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Exel North America, Inc. v. Integrated Dispense Solutions LLC

United States District Court, Eastern District of Michigan, Southern Division

January 13, 2015

EXEL NORTH AMERICA, INC., Plaintiff,
v.
INTEGRATED DISPENSE SOLUTIONS LLC, et al., Defendants.

ORDER DENYING PLAINTIFF’S MOTION TO FIND DEFENDANTS IN CONTEMPT (ECF #37)

MATTHEW F. LEITMAN UNITED STATES DISTRICT JUDGE

This is a trade secret and Lanham Act case. On October 23, 2014, this Court entered an Agreed Preliminary Injunction that, among other things, prohibited Defendants from using Plaintiff’s so-called “Diamond Design.” (See ECF #29.) On or about December 18, 2014, Plaintiff’s counsel contacted Defendants’ counsel complaining that the website of Defendant Integrated Dispense Solutions LLC (“IDS”) was displaying the Diamond Design in violation of the Agreed Preliminary Injunction and demanding that the design be removed. (See ECF #37-3.) It is undisputed that IDS removed the Diamond Design from its website by noon on December 19, 2014. (See Declaration of David Ritchie, ECF #39-2 at ¶7.) Nonetheless, on that same day, with full knowledge that IDS had already removed the Diamond Design from its website within 24 hours of Plaintiff’s demand, Plaintiff filed a motion to hold Defendants in civil contempt. (See ECF #37.) Plaintiff seeks as relief: (1) an order from this Court requiring a “principal of IDS to provide a statement under oath affirming[, ]” among other things, that “IDS and all of its employees have ceased using the Diamond Design”; (2) payment from IDS “in the amount of $50 per day for each day since October 23, 2014 through the date of removal of the Diamond Design from IDS’s website”; and (3) attorneys fees incurred as a result of filing its motion for contempt. (See ECF #37 at 2, Pg. ID 354.)

In response to Plaintiff’s motion, the Defendants have submitted evidence – a sworn declaration from Defendant David Ritchie, IDS’s General Manager – showing that the violation of the Agreed Preliminary Injunction was inadvertent and was promptly corrected. (See ECF #37-3.) Plaintiff has not submitted any evidence that suggests a contrary conclusion.

There is no basis to hold Defendants in contempt. The purposes of civil contempt are “to coerce an individual to perform an act or to compensate an injured complainant.” United States v. Bayshore Assoc., Inc., 934 F.2d 1391, 1400 (6th Cir. 1991). Here, a contempt order is not necessary to coerce compliance with the Agreed Preliminary Injunction; Defendants are already complying with that order. Indeed, in one of the primary cases cited by Plaintiff in its reply brief, this Court declined to hold a defendant in contempt with respect to certain violations of a judgment that had already been cured by the time the Court ruled. See Belfor USA Group, Inc. v. Insurance Reconstruction, LLC, 755 F.Supp.2d 812, 818 (E.D. Mich. 2010) (declining to issue “affirmative order” of contempt where it was not “necessary to achieve” compliance because defendant had already cured the relevant non-compliance). In the primary cases cited by Plaintiff, the courts that entered contempt orders did so in order to remedy violations that remained outstanding at the time the court ruled. See, e.g., Glover v. Johnson, 934 F.2d 703, 708 (6th Cir. 1991) (affirming order holding state prison officials in contempt for continued non-compliance with order requiring implementation of educational programs in prisons); Belfor USA Group, Inc., 755 F.Supp.2d at 817-818 (granting relief on that portion of plaintiff’s contempt motion that sought to remedy outstanding non-compliance with judgment); N.L.R.B. v. Cincinnati Bronze, Inc., 829 F.2d 585, 590 (6th Cir. 1987) (affirming contempt order issued to compel subpoena recipient to provide testimony and information that it was refusing to provide).[1]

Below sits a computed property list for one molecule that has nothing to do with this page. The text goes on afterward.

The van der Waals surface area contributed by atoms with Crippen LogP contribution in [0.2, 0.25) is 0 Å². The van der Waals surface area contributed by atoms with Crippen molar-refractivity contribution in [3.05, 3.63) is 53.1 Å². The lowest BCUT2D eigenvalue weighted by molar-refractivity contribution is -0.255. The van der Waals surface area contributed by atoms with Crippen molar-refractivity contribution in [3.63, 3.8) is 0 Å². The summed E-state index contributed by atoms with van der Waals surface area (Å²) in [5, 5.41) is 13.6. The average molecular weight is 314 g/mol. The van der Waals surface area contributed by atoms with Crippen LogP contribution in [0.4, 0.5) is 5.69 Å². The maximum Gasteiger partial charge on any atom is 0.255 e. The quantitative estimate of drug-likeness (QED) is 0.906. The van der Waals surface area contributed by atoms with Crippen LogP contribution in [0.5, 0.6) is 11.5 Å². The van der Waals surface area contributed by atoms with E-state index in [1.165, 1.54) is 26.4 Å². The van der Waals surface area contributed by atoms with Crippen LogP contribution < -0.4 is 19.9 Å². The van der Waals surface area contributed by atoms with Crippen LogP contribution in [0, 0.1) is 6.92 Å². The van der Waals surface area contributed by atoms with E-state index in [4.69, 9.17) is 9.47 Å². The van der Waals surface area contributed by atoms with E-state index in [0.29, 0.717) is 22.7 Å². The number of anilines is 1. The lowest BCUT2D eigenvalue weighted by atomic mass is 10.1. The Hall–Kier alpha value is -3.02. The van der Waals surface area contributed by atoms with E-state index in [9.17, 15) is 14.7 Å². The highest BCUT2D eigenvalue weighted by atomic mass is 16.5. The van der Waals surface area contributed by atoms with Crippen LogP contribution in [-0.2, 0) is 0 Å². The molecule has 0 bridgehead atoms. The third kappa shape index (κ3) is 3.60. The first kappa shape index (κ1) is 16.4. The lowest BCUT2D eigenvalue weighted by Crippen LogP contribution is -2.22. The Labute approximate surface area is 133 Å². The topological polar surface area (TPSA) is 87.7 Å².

Next, Defendants correctly argue that Plaintiff has offered no reasonable basis for assessing $50 per day of violation as damages. There is no evidence that Plaintiff suffered any damages as a result of the inadvertent violation of the Agreed Preliminary Injunction. For the same reason, there is no basis for an award of attorneys fees. See Belfor USA Group, Inc., 755 F.Supp.2d at 818 (declining to award costs or attorneys fees or compensation for other losses where moving party failed to present evidence to establish or support alleged losses).

Finally, Plaintiff does not need an order from this Court to obtain confirmation from Defendants that they are not using the Diamond Design. (See Plaintiff’s request for relief.) Plaintiff may serve Defendants with interrogatories and/or requests to admit inquiring as to whether Defendants are using the Diamond Design. Plaintiff may also inquire into this matter during a deposition pursuant to Rule 30(b)(6) of the Federal Rules of Civil Procedure. At this stage in the litigation, Plaintiff has access to substantial discovery tools that will allow Plaintiff to assess Defendants’ compliance with the Agreed Preliminary Injunction. Plaintiff does not need a court order to test Defendants’ compliance.

The Court shares Defendants’ view of this motion: “Ultimately, Plaintiff did not need to spend the time and money to draft and file the present motion – this matter was resolved with a simple [letter] to Defendants’ counsel.” (ECF #39 at 2, Pg ID 373.) Accordingly, for all of the reasons stated above, Plaintiff’s motion to find Defendants in contempt is DENIED.


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